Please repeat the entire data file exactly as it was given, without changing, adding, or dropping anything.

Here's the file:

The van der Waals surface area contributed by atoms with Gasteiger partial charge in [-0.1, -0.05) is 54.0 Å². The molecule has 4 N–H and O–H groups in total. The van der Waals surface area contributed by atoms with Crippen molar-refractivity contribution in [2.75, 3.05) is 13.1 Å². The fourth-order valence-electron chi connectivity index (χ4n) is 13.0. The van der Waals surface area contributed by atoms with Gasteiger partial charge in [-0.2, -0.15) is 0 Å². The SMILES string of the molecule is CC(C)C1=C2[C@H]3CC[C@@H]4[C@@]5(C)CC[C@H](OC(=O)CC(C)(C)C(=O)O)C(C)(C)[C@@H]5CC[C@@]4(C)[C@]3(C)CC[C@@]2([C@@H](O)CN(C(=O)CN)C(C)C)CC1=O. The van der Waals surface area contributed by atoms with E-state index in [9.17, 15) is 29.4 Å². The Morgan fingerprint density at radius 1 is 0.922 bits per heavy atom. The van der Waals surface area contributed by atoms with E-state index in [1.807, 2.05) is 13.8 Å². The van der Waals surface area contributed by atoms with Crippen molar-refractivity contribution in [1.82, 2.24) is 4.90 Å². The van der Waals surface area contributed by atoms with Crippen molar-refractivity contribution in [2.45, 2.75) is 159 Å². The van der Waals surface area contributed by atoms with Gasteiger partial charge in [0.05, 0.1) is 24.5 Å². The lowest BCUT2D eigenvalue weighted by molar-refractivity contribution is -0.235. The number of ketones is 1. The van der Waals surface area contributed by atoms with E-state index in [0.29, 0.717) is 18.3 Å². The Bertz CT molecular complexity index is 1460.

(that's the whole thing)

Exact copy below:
The van der Waals surface area contributed by atoms with Gasteiger partial charge in [-0.1, -0.05) is 54.0 Å². The molecule has 4 N–H and O–H groups in total. The van der Waals surface area contributed by atoms with Crippen molar-refractivity contribution in [2.75, 3.05) is 13.1 Å². The fourth-order valence-electron chi connectivity index (χ4n) is 13.0. The van der Waals surface area contributed by atoms with Gasteiger partial charge in [-0.2, -0.15) is 0 Å². The SMILES string of the molecule is CC(C)C1=C2[C@H]3CC[C@@H]4[C@@]5(C)CC[C@H](OC(=O)CC(C)(C)C(=O)O)C(C)(C)[C@@H]5CC[C@@]4(C)[C@]3(C)CC[C@@]2([C@@H](O)CN(C(=O)CN)C(C)C)CC1=O. The van der Waals surface area contributed by atoms with E-state index in [9.17, 15) is 29.4 Å². The Morgan fingerprint density at radius 1 is 0.922 bits per heavy atom. The van der Waals surface area contributed by atoms with E-state index in [1.807, 2.05) is 13.8 Å². The van der Waals surface area contributed by atoms with Crippen molar-refractivity contribution in [1.82, 2.24) is 4.90 Å². The van der Waals surface area contributed by atoms with Crippen molar-refractivity contribution in [2.45, 2.75) is 159 Å². The van der Waals surface area contributed by atoms with Gasteiger partial charge in [0.05, 0.1) is 24.5 Å². The lowest BCUT2D eigenvalue weighted by molar-refractivity contribution is -0.235. The number of ketones is 1. The van der Waals surface area contributed by atoms with E-state index in [0.29, 0.717) is 18.3 Å². The Bertz CT molecular complexity index is 1460.